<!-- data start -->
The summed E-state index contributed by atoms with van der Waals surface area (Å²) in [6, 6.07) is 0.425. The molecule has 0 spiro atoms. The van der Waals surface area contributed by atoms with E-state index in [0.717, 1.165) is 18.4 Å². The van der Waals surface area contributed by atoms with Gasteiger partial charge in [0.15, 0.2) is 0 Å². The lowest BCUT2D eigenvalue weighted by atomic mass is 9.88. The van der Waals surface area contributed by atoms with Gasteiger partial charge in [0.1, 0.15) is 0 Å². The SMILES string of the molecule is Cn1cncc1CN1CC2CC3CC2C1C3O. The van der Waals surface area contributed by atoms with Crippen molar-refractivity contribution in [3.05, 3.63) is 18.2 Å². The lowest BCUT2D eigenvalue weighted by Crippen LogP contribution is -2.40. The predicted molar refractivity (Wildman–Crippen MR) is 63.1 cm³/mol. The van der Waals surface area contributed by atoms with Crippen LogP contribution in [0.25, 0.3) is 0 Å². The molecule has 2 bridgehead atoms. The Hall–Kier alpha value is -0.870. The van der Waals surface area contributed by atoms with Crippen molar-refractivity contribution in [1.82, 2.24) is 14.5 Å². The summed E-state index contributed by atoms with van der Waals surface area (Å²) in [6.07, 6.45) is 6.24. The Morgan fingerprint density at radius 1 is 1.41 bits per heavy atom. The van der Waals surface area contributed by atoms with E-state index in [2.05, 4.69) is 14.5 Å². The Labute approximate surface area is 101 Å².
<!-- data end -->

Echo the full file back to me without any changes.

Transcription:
The summed E-state index contributed by atoms with van der Waals surface area (Å²) in [6, 6.07) is 0.425. The molecule has 0 spiro atoms. The van der Waals surface area contributed by atoms with E-state index in [0.717, 1.165) is 18.4 Å². The van der Waals surface area contributed by atoms with Gasteiger partial charge in [0.15, 0.2) is 0 Å². The lowest BCUT2D eigenvalue weighted by atomic mass is 9.88. The van der Waals surface area contributed by atoms with Gasteiger partial charge in [0.1, 0.15) is 0 Å². The SMILES string of the molecule is Cn1cncc1CN1CC2CC3CC2C1C3O. The van der Waals surface area contributed by atoms with Crippen molar-refractivity contribution in [3.05, 3.63) is 18.2 Å². The lowest BCUT2D eigenvalue weighted by Crippen LogP contribution is -2.40. The predicted molar refractivity (Wildman–Crippen MR) is 63.1 cm³/mol. The van der Waals surface area contributed by atoms with Crippen LogP contribution in [0.25, 0.3) is 0 Å². The molecule has 2 bridgehead atoms. The Hall–Kier alpha value is -0.870. The van der Waals surface area contributed by atoms with Crippen molar-refractivity contribution in [1.82, 2.24) is 14.5 Å². The summed E-state index contributed by atoms with van der Waals surface area (Å²) in [6.07, 6.45) is 6.24. The Morgan fingerprint density at radius 1 is 1.41 bits per heavy atom. The van der Waals surface area contributed by atoms with E-state index in [2.05, 4.69) is 14.5 Å². The Labute approximate surface area is 101 Å².